ke that forms the walking path. My foot slipped off the shake throwing me off balance. I struggled to stay upright, my arms windmilling wildly, I was going down. I managed to keep from ending on my keester in the mud, but I did lose my shoe. I had to reach down into the mud that was shin deep and pull my shoe out of the muck. Good thing there was no one with a video camera around, you'd be laughing for days. Guess I got the soil wet enough.



Mulch. The garden book says I need mulch to keep
the moisture in the ground. I had half a bale of straw left so I used that to mulch the squash and pumpkin, but in a 725 sq ft garden that did not cover quite enough. I had the taskmaster bring me all his sawdust and wood shavings from the shop and spread that around. Still not enough.

During June, the month of blasting, we went through a lot of blasting material, corncob grit. It is everywhere right now, inside and out. Where it has covered the dirt in the garden, no weeds are growing. On the lawn area we had reseeded, the corncob grit was acting like a mulch and keeping the soil damp and the grass was finally growing. The light bulb went on! We had bags and bags of used grit ready to go to the dump. I did a little Google research and discovered that I could reuse the already well used grit as mulch quite safely. It only took about 3 hours in 30 C temp to spread the grit around.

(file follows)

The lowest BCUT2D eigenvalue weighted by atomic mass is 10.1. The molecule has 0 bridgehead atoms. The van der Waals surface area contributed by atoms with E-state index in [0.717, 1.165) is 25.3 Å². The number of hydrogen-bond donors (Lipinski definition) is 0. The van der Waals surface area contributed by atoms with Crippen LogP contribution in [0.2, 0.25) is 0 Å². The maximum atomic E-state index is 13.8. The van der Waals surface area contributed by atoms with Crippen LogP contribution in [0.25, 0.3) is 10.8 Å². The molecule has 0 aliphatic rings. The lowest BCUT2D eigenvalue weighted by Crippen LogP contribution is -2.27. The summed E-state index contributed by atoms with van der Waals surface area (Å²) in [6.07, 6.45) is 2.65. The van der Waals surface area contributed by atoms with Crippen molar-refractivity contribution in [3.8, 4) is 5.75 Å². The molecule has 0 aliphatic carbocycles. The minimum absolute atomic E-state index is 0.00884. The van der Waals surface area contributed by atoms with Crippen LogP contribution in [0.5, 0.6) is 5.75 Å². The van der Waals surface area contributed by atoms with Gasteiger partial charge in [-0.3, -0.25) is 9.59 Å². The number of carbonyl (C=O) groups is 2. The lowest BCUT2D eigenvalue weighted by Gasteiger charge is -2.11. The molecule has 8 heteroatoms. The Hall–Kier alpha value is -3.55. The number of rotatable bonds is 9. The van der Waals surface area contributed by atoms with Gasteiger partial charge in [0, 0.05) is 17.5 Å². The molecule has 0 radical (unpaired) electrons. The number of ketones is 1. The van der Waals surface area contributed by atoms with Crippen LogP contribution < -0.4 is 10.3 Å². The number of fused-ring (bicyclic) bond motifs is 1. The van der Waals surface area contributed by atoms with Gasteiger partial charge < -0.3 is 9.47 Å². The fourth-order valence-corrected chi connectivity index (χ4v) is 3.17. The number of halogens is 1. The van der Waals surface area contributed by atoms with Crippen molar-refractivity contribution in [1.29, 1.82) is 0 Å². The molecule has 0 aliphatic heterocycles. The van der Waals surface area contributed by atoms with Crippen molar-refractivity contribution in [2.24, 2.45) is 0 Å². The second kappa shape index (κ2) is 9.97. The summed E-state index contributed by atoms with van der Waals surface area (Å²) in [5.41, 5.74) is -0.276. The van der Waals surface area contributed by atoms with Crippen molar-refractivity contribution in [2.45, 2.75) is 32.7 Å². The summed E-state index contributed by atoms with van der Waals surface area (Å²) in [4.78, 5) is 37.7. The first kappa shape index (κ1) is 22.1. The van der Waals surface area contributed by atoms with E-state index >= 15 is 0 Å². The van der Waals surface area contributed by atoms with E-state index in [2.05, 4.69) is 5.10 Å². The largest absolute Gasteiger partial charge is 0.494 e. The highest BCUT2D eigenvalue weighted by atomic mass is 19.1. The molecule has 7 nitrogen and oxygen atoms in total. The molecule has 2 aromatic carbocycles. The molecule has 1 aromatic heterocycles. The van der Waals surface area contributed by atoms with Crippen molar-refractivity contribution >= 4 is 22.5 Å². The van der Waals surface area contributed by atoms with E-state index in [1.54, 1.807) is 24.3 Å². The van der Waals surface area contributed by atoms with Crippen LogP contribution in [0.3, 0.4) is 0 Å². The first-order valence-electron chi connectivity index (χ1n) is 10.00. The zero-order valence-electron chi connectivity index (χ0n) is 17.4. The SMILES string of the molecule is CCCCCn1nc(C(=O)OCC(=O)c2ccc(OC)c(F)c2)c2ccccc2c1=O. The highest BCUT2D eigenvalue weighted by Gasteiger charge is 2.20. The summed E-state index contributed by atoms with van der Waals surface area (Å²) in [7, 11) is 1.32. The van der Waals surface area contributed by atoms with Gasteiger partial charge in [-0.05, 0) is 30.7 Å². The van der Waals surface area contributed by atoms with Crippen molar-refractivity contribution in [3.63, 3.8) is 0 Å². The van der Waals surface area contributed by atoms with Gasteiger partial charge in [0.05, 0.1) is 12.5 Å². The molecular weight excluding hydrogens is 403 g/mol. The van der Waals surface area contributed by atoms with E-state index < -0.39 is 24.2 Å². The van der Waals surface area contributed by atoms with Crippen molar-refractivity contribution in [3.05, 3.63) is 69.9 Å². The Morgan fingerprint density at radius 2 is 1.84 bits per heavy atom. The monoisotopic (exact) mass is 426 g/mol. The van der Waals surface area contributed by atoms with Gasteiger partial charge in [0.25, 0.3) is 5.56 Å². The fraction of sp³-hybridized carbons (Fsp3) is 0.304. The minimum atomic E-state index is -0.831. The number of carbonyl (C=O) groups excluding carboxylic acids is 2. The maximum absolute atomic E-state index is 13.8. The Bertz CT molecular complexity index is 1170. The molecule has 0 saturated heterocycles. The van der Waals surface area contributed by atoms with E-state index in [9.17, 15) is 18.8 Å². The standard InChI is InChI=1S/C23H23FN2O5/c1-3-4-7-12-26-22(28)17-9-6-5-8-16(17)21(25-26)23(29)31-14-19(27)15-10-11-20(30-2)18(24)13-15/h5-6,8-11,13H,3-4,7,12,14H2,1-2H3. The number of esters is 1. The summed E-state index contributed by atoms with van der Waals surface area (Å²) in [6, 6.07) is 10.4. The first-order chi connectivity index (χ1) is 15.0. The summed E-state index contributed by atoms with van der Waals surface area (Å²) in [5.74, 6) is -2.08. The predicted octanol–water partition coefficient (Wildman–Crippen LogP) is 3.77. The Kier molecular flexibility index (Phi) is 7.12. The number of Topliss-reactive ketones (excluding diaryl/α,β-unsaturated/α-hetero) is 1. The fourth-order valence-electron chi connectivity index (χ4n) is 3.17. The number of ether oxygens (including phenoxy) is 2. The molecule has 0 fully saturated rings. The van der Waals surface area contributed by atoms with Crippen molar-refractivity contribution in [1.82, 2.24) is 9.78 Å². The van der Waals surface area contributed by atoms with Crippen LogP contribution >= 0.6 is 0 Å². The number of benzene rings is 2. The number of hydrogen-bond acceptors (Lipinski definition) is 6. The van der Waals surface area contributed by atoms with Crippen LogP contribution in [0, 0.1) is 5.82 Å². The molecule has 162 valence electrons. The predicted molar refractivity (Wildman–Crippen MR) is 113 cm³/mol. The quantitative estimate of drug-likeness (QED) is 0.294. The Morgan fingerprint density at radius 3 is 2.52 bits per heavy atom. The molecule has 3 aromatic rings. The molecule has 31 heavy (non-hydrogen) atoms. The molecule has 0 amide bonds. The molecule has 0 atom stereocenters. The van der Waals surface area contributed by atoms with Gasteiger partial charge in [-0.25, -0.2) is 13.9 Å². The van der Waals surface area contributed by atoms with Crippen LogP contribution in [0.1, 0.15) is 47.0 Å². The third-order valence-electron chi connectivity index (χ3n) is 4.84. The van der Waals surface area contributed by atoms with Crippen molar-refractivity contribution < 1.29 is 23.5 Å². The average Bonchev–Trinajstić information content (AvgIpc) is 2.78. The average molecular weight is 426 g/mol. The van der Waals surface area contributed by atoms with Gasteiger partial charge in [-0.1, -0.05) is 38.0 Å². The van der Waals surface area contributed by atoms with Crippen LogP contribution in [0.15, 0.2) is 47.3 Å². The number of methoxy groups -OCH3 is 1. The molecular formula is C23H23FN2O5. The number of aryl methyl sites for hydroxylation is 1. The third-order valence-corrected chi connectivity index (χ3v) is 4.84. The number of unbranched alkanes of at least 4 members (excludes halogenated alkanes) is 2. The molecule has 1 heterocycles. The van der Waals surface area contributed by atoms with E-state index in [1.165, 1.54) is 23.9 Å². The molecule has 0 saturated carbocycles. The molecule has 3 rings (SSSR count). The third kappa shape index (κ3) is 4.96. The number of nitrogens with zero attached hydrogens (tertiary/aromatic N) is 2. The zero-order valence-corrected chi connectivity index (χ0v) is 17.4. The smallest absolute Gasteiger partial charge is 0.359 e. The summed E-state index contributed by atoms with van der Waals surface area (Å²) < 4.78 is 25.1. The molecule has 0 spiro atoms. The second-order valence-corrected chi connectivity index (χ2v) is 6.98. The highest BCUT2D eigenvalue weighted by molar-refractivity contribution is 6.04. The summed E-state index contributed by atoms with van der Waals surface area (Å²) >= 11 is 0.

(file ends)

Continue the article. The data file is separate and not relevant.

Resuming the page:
Now my garden looks like a beach, a nice white sandy beach. We'll see if my agricultural experiment works. Some of the seeds have sprouted, but not my carrots. I really want carrots.

Friday, July 3, 2009

Blink and it's gone.

Where the heck did June go. It was here, then blink, it was gone. Let's see what I remember.

I seem to recall a cattle drive that went up our access road providing dinner theatre entertainment for our guests;


corn/glass blasting the logs;














dates with Coyote where he very gallantly carried me without complaint over the creek;



passing the final permit inspection on our 'do-it-ourselves' 3 year workshop project; blasting, finding more wildlife (bats, turtles and a grizzly);

a road trip to Wetaskiwin in the '33 Chev; blasting; an evening spent helping out at a fabulous local wedding; a rainy day where I got to spend some time in my studio; blasting; sitting outside enjoying the warm evenings as it stays light till almost 11 pm; a daytrip to Lethbridge to explore Costco; my 29th wedding anniversary dinner at the Jaffray Pub & Grill and prepping/planting my 25' x 29' garden. How's that for a long run on sentence.



Trying to garden at Dusty Acres can be a real challenge. The soil here is a sandy clay that forms a cement like crust after a good rain and an hour or two of sunshine. Not to mention the local wildlife that seem to think that whatever grows within their reach has been put there for their dining pleasure. But there are a few things that do seem to like to grow here despite our -30 C winters and
hot dry summers.


The various honeysuckles surrounding the back deck provides welcome shade and fragrance in early July. The yellow, orange and pink blooms are a favorite of the hummingbirds.
The peonies this year were fabulous; the burgundy ones bloomed early, but the baby pink ones were at there best a few days ago. I threw in a few pics of other 'survivors' from my garden.

My 'other' garden, the vegetable one, is going to be quite a challenge. The soil is very poor and keeping it watered sufficiently is going to be my daily job. I have planted a wide variety of veggies, we'll see what manages to survive my purple thumb attempts at gardening.